Women may feel pressured to live up to society’s demands and expectations as new mothers. She may find it difficult to maintain contact with friends and coworkers. It may also be difficult to live on a single wage.
Related: Social Anxiety Disorder
Mothers’ relationship with their babies during postnatal depression
When a woman has PND, she tends to isolate herself from everyone, including her child. There is nothing wrong with her and she is not a ‘bad’ mother because of this. Some people still believe that bonding between a mother and her child can only occur within the first few days of birth or else it won’t happen at all. Obviously, this isn’t true.
Mothers and their babies have a continuing relationship. Getting over the depression will allow the mother to enjoy her baby again and feel all of her emotions. Family and friends may need to help her in the meantime.
Fathers can also develop PND
Research shows that 1 out of 10 fathers experiences psychological distress after giving birth. Risk factors for PND in fathers and partners include:
- Older age
- First-time parent
- Friend group of a small size
- Support and interaction with others are limited
- Limited education
- Life events causing stress
- Relationship quality with wife or partner
- Mental health history
- Physically unwell
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Family support and postnatal depression
PND can also cause a woman to withdraw from her partner. To be successful, family members must support you. An important role for her recovery can be played by her romantic partner.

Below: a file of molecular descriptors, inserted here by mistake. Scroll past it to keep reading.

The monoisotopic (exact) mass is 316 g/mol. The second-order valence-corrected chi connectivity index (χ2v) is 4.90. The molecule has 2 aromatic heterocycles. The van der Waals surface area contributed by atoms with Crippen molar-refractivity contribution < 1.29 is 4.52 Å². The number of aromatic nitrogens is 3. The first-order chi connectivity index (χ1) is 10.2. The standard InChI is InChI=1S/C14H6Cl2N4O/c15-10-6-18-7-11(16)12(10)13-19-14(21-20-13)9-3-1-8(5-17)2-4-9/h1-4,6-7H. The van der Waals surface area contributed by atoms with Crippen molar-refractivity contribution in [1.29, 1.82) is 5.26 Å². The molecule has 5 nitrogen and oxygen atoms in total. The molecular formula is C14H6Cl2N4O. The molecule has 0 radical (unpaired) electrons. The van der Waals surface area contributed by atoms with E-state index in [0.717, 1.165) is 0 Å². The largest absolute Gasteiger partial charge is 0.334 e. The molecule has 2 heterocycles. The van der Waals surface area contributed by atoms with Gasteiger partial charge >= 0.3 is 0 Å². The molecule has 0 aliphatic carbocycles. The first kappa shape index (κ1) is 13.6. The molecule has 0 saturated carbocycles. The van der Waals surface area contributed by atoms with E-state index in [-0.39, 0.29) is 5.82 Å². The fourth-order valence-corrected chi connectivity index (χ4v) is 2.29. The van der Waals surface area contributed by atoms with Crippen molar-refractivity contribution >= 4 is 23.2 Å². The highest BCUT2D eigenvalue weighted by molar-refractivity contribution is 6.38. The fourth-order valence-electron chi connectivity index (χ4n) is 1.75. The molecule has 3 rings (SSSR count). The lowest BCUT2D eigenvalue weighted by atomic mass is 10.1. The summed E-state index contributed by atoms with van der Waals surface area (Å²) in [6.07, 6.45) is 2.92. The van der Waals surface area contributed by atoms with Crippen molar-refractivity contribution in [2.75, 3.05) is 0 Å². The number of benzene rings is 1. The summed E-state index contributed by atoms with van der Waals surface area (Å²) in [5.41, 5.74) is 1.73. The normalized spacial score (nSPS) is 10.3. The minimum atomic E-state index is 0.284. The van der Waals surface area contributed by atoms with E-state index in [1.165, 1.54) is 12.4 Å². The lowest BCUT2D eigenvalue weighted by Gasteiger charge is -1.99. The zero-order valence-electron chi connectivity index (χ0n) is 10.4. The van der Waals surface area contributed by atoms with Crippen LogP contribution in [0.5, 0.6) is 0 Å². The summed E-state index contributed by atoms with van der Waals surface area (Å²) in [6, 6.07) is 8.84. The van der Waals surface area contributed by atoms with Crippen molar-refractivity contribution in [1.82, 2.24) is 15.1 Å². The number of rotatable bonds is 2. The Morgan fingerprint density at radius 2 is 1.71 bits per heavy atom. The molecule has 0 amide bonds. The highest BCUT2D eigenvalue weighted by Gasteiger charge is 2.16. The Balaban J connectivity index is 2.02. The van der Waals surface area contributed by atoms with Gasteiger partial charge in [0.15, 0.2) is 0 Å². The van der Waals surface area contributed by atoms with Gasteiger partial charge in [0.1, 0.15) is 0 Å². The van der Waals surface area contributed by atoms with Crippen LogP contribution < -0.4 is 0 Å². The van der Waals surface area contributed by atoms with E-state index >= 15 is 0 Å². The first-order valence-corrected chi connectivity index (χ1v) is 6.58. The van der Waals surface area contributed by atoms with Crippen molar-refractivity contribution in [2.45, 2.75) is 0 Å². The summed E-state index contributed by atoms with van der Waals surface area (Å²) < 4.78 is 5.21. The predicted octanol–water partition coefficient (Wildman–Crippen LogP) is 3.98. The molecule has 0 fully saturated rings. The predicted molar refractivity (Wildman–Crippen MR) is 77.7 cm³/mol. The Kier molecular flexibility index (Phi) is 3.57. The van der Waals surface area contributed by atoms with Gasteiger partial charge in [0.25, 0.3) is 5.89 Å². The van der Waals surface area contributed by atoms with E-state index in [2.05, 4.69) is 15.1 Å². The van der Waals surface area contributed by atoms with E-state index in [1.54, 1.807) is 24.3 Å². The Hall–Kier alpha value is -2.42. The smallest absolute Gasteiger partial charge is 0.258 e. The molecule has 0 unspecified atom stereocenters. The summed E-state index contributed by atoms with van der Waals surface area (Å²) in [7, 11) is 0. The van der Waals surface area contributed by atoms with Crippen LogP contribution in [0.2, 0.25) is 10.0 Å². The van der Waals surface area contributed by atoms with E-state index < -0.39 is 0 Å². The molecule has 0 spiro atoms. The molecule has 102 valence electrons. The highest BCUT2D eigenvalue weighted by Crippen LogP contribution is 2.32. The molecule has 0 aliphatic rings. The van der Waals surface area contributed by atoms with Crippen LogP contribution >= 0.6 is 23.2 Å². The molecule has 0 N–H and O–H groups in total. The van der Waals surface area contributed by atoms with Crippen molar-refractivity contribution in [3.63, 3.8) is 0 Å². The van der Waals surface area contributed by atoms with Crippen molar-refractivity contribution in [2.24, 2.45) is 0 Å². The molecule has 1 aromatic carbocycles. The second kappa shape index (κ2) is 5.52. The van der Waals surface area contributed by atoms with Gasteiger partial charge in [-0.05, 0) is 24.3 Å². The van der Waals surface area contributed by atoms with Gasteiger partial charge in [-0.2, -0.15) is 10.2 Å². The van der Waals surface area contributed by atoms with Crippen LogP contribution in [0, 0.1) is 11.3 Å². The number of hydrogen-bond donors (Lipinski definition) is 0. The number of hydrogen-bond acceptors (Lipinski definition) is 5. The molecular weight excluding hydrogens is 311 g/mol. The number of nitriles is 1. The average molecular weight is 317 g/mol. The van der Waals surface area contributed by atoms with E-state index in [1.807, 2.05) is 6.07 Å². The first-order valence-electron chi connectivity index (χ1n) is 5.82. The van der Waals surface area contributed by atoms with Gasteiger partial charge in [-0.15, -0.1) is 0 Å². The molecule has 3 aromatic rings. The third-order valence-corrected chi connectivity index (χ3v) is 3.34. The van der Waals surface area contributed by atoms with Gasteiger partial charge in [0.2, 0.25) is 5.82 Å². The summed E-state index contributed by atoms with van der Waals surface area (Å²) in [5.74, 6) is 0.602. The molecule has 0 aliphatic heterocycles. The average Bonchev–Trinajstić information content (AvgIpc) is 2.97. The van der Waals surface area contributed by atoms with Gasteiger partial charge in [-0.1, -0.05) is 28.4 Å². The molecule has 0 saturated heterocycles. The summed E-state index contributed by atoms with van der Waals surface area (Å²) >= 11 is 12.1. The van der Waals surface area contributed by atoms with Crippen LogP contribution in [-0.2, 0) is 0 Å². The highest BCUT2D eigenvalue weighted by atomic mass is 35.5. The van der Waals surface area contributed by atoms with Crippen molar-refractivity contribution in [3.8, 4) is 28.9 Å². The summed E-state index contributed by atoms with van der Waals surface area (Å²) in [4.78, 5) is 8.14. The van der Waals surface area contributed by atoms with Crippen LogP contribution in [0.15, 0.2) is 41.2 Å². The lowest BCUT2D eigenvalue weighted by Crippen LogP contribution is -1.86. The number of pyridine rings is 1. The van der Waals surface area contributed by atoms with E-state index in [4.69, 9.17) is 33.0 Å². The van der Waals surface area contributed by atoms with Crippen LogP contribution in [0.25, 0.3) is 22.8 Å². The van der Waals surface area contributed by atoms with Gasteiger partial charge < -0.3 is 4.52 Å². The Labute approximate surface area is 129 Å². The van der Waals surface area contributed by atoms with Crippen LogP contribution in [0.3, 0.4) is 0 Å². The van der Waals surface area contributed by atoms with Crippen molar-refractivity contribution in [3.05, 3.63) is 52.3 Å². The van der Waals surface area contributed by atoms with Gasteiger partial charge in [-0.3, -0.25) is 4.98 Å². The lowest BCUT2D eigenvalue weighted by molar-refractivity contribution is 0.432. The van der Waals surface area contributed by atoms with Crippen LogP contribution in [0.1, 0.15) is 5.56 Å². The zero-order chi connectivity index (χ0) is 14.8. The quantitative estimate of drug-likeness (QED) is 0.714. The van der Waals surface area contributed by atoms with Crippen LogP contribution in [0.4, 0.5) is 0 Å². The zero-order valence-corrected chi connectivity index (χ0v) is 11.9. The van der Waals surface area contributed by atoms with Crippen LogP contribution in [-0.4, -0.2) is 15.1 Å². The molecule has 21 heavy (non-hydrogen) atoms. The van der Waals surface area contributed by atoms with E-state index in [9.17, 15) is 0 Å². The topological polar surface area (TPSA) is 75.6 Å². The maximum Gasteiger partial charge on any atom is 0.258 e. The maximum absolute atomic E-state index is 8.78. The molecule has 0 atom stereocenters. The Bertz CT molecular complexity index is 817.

Relationship stress and postnatal depression
A patient, supportive, and loving spouse can put tremendous strain on any relationship during postpartum depression. The PND experience makes many couples believe their relationship is beyond repair.
Relationships generally return to normal once the depression is lifted, which is rarely the case. When in the grip of PND, you should postpone any major life decisions.
Couples experiencing PND can benefit from the following suggestions:
- Take time to learn about PND.
- Consider that relationship problems may be triggered by PND rather than vice versa.
- Communicate openly.
- Be careful not to take one another’s moods or criticisms personally.
- Taking big career or relationship decisions now is not a good idea.
- Exercise or meditation can be useful techniques for managing stress.
- Talk about the household duties to avoid arguments and resentments.
- Try to get away from the baby occasionally and spend a night out together.
- Don’t hesitate to seek professional assistance.
Related: What Is a Toxic Relationship?
Helping a partner experiencing postnatal depression
You might consider the following suggestions if you are the partner of a woman who has postnatal depression:
- You must be patient.
- Let your partner know how you feel.